Friday, 29 June 2018

Eruption on Mount Agung leads to flight cancellations to and from Bali.

Mount Agung, a 3000 m stratovolcano (cone shaped volcano made up of layers of ash and lava) on the eastern part of Bali, began erupting on Thursday 28 June 2018, producing a series of ash plumes over the next 24 hours which reached about 2.5 km above the summit of the volcano. The eruption led to the cancellation of a large number of flights to and from the island, due to the hazard presented to aircraft by volcanic ash, though flights did resume on the afternoon of Friday 29 June. Volcanic ash is extremely hazardous to aircraft in a number of ways. At its most obvious it is opaque, both visually and to radar. Then it is abrasive, ash particles physically scour aircraft, damaging components and frosting windows. However the ash is most dangerous when it is sucked into jet engines, here the high temperatures can melt the tiny silica particles, forming volcanic glass which then clogs engine. When this happens the only hope the aircraft has is to dive sharply, in the hope that cold air passing through the engine during the descent will cause the glass to shatter, allowing the engine to be restarted. Obviously this is a procedure that pilots try to avoid having to perform.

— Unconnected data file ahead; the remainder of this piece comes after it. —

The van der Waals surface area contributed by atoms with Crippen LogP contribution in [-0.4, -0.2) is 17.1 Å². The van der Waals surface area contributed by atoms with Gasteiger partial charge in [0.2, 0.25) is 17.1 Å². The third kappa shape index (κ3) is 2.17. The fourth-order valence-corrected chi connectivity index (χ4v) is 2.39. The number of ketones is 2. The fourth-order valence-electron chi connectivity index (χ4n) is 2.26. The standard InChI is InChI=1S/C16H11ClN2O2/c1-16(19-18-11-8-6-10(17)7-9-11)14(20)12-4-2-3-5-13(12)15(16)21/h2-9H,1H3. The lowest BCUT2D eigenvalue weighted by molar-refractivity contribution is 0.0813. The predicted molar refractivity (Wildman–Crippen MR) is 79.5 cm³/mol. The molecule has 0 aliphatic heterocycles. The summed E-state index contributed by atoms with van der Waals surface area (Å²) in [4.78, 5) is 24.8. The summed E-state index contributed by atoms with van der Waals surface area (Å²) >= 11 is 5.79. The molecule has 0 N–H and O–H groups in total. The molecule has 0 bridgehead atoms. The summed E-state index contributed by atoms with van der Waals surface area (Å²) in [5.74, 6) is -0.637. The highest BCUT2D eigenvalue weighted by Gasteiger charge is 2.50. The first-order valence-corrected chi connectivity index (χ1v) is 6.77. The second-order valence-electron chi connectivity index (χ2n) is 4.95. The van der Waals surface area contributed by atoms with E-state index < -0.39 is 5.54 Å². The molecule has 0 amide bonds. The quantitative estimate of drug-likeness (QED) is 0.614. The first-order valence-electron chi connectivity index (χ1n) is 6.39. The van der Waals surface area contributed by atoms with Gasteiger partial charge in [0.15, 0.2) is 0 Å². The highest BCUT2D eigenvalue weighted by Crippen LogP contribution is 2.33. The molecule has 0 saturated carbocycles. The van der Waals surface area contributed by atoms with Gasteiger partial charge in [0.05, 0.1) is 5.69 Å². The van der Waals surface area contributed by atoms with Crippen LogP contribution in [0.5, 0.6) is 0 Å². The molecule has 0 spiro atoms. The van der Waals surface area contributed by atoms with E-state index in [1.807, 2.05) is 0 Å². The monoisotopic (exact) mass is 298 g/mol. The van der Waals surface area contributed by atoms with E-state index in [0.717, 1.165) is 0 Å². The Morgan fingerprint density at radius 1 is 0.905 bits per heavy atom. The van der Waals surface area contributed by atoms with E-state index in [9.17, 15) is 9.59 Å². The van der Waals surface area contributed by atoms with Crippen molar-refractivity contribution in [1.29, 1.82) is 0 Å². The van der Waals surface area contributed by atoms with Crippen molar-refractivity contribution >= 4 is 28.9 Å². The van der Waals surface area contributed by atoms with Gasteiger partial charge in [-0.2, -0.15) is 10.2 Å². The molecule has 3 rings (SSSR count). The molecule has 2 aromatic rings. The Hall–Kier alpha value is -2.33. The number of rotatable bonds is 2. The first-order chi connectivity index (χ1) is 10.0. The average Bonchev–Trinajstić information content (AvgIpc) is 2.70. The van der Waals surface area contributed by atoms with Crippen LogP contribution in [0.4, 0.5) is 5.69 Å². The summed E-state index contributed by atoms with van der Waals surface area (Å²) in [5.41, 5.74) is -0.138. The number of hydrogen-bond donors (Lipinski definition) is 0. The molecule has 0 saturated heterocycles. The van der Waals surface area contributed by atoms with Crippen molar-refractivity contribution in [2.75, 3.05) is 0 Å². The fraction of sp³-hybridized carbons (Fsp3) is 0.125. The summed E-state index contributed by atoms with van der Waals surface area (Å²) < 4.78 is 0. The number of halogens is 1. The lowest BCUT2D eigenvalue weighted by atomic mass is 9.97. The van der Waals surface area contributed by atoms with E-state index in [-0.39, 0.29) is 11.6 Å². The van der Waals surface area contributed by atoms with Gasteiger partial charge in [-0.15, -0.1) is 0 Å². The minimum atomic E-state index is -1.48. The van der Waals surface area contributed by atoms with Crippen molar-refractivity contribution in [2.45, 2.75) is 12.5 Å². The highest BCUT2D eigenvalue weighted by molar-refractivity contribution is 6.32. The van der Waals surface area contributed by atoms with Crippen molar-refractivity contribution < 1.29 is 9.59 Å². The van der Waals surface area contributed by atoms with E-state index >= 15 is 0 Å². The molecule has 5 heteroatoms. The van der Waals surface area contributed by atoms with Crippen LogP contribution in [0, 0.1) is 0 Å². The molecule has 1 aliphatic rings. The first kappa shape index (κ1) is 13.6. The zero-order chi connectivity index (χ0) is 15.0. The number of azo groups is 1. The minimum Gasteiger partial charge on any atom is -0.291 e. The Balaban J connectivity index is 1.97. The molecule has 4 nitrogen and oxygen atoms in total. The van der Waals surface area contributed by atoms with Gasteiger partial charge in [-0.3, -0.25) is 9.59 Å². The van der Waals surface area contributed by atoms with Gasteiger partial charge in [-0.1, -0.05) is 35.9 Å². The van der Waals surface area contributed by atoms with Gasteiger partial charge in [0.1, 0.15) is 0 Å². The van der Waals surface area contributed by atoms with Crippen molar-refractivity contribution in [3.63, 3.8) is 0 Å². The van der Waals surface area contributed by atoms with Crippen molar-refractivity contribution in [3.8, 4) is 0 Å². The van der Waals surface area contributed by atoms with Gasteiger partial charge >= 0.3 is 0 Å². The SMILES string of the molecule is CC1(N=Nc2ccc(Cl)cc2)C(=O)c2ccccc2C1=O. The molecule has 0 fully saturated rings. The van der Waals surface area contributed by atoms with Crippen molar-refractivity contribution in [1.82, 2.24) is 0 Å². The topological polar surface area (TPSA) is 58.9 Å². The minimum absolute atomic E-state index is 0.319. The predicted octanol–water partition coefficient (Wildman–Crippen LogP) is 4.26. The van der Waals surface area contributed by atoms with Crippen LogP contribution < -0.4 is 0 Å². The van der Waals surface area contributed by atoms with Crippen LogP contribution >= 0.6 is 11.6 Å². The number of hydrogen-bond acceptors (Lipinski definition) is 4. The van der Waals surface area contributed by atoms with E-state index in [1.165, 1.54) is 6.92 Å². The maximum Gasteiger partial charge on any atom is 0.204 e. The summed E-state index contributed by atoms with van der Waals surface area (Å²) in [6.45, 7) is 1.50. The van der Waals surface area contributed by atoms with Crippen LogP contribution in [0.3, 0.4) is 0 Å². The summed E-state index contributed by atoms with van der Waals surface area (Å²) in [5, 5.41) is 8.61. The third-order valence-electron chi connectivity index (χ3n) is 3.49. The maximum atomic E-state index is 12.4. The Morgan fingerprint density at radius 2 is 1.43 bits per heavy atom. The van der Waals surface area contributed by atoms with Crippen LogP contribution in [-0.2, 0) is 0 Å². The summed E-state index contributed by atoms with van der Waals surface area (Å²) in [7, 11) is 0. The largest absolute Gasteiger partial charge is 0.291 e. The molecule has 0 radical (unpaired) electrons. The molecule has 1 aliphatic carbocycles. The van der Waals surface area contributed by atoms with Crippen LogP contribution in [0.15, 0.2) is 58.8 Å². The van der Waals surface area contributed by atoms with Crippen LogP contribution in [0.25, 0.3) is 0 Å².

Eruption on Mount Agung, Bali, on Thursday 28 June 2018. Johannes Christo/Reuters.

Mount Agung became active in September last year, for the first time in over fifty years. This activity has caused considerable concern on the island, as when it last erupted in  1963-4, when it produced ash columns reaching 10 km above its 3 km high summit and lava flows that reached 7 km from the volcano, as well as triggering a series of lahars and pyroclastic flows that killed over 200 people, making people on the island very cautious about any future eruptions.

The approximate location of Mount Agung. Google Maps.

The Indo-Australian Plate, which underlies the Indian Ocean to the south of Java, Bali and Lombok, is being subducted beneath the Sunda Plate, a breakaway part of the Eurasian Plate which underlies the islands and neighbouring Sumatra, along the Sunda Trench, passing under the islands, where friction between the two plates can cause Earthquakes. As the Indo-Australian Plate sinks further into the Earth it is partially melted and some of the melted material rises through the overlying Sunda Plate as magma, fuelling the volcanoes of Java and neighbouring islands.

 Subduction along the Sunda Trench beneath Java, Bali and Lombok. Earth Observatory of Singapore.

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